The “unwilling or the unable test” has a dark side. It involves disclosing the confidential information to the territorial state which it can pass off to the non-state actor if they are working in collaboration with each other or it can even tip off the latter before any proper action or mission is undertaken by the acting state. Another repercussion of abiding by this rule is that it often demands granting of time to the territorial state to determine what measures they can undertake. However time is of the essence given the character and the potential of the arsenals of the adversaries. At times even after granting time the measures that the territorial state comes up with may not be satisfactory for the action state to attain the objective. In such instances the time that is wasted on such deliberations is exposing the latter to greater threats.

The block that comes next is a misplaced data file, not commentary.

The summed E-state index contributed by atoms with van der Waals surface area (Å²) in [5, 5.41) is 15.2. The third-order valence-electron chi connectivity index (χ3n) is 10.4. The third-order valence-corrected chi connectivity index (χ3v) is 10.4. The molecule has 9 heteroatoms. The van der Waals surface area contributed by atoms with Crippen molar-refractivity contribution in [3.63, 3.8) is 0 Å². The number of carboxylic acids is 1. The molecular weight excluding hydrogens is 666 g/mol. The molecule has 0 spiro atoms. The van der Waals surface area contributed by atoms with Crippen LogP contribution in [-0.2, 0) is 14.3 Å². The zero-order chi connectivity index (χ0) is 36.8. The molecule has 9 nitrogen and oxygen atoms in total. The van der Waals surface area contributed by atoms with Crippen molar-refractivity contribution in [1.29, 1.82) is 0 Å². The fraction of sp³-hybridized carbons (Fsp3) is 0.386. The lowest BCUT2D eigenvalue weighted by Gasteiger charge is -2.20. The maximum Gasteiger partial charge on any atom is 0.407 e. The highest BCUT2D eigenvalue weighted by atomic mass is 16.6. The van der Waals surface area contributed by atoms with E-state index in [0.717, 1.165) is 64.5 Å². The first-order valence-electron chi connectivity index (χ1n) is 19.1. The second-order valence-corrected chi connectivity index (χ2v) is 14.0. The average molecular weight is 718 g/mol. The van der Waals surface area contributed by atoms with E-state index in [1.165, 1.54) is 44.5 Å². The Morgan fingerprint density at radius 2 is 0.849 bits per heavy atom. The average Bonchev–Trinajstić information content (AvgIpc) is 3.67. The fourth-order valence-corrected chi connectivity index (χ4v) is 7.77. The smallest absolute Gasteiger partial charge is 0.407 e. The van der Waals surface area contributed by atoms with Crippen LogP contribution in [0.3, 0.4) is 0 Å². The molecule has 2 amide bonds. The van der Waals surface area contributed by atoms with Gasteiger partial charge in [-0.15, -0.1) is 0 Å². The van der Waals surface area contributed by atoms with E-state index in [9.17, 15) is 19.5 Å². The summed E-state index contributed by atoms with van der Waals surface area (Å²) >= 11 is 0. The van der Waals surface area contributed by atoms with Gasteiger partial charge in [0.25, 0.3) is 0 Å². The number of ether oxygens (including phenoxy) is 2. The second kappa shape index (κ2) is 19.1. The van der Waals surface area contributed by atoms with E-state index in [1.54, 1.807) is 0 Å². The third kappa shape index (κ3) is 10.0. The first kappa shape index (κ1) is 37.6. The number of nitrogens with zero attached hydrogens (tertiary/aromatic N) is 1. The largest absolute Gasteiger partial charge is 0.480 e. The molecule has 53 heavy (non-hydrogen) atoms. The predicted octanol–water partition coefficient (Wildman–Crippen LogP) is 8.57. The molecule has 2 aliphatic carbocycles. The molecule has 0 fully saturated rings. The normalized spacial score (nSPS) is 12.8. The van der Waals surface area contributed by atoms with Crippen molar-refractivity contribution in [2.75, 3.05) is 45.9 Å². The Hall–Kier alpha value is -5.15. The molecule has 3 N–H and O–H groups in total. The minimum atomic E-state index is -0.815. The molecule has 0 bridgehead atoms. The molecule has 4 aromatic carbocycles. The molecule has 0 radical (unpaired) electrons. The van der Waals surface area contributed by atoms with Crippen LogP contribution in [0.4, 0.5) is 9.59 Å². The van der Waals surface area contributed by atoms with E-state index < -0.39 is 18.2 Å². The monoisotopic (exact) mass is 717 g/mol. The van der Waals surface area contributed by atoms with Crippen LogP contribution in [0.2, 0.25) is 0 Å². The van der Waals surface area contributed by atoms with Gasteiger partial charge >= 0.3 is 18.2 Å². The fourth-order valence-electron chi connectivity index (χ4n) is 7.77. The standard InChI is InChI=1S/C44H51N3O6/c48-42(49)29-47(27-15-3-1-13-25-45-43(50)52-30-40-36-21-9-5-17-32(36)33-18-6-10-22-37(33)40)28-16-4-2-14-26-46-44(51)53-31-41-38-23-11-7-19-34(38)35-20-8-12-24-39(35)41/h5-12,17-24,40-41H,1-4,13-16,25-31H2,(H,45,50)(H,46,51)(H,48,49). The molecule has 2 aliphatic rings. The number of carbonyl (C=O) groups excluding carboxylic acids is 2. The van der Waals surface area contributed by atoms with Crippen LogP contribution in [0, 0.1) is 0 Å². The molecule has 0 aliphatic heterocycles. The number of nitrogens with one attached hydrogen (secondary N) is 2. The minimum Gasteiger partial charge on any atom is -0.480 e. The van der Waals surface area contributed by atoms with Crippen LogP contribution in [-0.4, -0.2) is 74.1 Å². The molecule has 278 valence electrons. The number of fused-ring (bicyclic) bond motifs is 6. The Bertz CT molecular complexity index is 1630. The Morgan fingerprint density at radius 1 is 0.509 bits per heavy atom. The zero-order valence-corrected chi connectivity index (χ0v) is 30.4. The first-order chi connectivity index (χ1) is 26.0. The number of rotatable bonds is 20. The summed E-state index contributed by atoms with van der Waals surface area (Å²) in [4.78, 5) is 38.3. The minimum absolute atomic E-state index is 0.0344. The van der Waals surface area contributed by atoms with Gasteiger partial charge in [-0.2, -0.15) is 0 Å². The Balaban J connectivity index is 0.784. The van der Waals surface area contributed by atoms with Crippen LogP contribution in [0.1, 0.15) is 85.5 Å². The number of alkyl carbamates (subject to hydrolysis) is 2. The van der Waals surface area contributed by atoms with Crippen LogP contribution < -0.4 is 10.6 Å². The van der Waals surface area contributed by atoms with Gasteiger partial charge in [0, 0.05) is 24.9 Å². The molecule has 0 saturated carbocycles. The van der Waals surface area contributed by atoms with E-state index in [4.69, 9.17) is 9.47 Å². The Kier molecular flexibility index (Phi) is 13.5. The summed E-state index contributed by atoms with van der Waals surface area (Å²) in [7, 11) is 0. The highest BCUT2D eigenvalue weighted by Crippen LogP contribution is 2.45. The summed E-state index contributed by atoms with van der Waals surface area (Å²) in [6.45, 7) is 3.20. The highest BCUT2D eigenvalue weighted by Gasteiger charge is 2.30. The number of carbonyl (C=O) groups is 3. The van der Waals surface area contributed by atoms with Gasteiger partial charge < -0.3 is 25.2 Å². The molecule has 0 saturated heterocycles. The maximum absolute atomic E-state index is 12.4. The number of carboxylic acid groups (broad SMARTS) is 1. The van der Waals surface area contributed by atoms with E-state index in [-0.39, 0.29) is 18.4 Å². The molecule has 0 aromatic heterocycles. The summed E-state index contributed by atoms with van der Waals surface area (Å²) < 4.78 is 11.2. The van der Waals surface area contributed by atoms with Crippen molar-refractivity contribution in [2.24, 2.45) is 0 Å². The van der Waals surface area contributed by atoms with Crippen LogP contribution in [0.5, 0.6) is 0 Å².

When it comes to self-defence, a lot of confusions exist as to whether this right is embedded in the UN Charter. A restrictionist approach to Article 51 places particular importance upon the wording “if an armed attack occurs” so as to incorporate an exhaustive nature into it i.e. it makes a mandatory rule that for a state to legally respond in self-defence an armed attack must have occurred. This is quite contrary to the argument of the adaptavists who give emphasis to the customary law that prevailed before the charter. According to them Article 51 has not extinguished the customary law and their idea is derived from the term “inherent right” contained in the article which gives validity to the customary rules. They use this argument to support anticipatory self-defence. The word “armed attack” used in the article encompasses the planning, organisation and the logistical groundwork for an assault and not just the direct meaning conveyed by the words. As a result article 51 automatically permits the use of ASD even if customary laws are neglected. This interpretation of Article 51 helps in bypassing the restrictions of Article 2(4). However ASD alone does not satisfy our needs. The “emerging threat concept or Bush doctrine (pre-emptive self defence)” has gained a lot of momentum in counterterrorism. As most of today’s counterterrorism is aimed at non-state groups the dynamics of reciprocity, deterrence and retaliation holds no value which would have worked in the case of other states for they are neither beneficiaries to nor hostages of the territorial system. Along with this the proliferation of the atomic, biological and chemical weapons and their diffusion into the hands of these actors have further aggravated the situation and all these demands the need to have self-defence as one of the grounds for initiating an action by turning a blind eye towards the concept of protection of sovereignty. If these measures are restrained then the terrorist act might develop to such a stage that it can be neutralized only at a high, possibly unacceptable cost. Sometimes it might even become too late to retaliate.